In a country where corruption is an accepted norm, e-governance projects are a hope that can change how things operate. One such attempt is by the Passport department of the government of India. Early this year, the Chief Passport Officer Muktesh Kumar Pardeshi talked about an enforcing online payments for Passports. The initiative will slowly reduce the the number of a people paying "agents" hoping that it will get them a passport due to the agents' relationship within the Passport offices.
The project in partnership with TCS, was started back in 2012 and some very promising results. In addition to reducing corruption within the system, passport applications are being processsed at a surprising rate. In India's capital, according to TCS, out of the 306,496 applications received since the project started, 295,077 have been processed. Part of this success was achieved due to improvements in the police network within the area. A dedicated network was established between the 11 police zones allowing swift application verification.
To recap, that's transparency in the passport application process and passport verification process.
Through another project launched in January of 2013, the government wants to empower businesses with the necessary legal obligations they need to fulfil. The eBiz portal will be a one-stop-portal for businesses to understand licenses and permits that will be needed. Part of the Government to Business services, the portal will allow entrepreuners to submit forms, get approvals, permits and licenses. The portal is being piloted in Andhra Pradesh, Delhi, Haryana, Maharashtra and Tamil Nadu. The initiative was started back in 2009 with Infosys winning the bid to develop the portal.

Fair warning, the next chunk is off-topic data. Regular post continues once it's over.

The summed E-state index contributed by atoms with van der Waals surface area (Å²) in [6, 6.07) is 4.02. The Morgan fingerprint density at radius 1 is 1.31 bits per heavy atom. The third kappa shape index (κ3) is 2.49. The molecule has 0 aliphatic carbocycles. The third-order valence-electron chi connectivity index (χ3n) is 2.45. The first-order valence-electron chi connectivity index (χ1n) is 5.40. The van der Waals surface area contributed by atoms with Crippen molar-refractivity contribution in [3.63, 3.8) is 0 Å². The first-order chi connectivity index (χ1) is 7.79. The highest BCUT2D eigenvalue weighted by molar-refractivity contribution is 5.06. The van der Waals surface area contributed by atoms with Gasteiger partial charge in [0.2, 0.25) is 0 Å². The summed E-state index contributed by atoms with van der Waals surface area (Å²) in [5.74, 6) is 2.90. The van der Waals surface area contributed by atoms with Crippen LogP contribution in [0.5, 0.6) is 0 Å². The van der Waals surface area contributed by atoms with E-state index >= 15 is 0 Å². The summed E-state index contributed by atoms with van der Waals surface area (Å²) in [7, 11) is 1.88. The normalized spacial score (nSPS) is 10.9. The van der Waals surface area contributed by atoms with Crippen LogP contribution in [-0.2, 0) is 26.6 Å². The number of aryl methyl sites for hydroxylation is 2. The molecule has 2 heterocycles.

A more recently launched initiative is the web-based Electronic Project Proposal System (e-PPS). Introduced by Kapil Sibal, the project aims to improve the R&D project proposal & funding process. The new system will replace a manual exercise requiring a hard-copy of R&D proposals. The new system will offer a single dashboard to submit proposals for funds as well as monitor and manage the funded projects.
As Indians continue getting logged into the nation's massive citizen-database Aadhar, and several get their hands on the government's $50 tablet computer Aakash, these additional projects are promising.